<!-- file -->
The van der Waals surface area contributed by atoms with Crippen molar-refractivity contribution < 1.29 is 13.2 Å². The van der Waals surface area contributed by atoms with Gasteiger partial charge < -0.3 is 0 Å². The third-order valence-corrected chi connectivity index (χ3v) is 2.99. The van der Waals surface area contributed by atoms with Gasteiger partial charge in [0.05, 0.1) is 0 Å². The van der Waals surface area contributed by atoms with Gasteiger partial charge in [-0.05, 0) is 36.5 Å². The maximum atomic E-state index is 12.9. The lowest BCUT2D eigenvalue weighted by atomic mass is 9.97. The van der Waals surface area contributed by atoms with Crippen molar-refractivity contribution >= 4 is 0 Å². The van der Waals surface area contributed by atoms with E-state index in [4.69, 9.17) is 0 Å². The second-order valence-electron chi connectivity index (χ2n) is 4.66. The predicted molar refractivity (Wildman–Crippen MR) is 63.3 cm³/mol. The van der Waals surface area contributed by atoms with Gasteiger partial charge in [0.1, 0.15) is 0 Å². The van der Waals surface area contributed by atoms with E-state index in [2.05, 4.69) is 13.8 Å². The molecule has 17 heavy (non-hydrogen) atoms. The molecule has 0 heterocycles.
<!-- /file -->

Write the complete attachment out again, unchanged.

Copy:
The van der Waals surface area contributed by atoms with Crippen molar-refractivity contribution < 1.29 is 13.2 Å². The van der Waals surface area contributed by atoms with Gasteiger partial charge < -0.3 is 0 Å². The third-order valence-corrected chi connectivity index (χ3v) is 2.99. The van der Waals surface area contributed by atoms with Gasteiger partial charge in [0.05, 0.1) is 0 Å². The van der Waals surface area contributed by atoms with Gasteiger partial charge in [-0.05, 0) is 36.5 Å². The maximum atomic E-state index is 12.9. The lowest BCUT2D eigenvalue weighted by atomic mass is 9.97. The van der Waals surface area contributed by atoms with Crippen molar-refractivity contribution >= 4 is 0 Å². The van der Waals surface area contributed by atoms with E-state index in [4.69, 9.17) is 0 Å². The second-order valence-electron chi connectivity index (χ2n) is 4.66. The predicted molar refractivity (Wildman–Crippen MR) is 63.3 cm³/mol. The van der Waals surface area contributed by atoms with Gasteiger partial charge in [0.1, 0.15) is 0 Å². The van der Waals surface area contributed by atoms with E-state index in [2.05, 4.69) is 13.8 Å². The molecule has 17 heavy (non-hydrogen) atoms. The molecule has 0 heterocycles.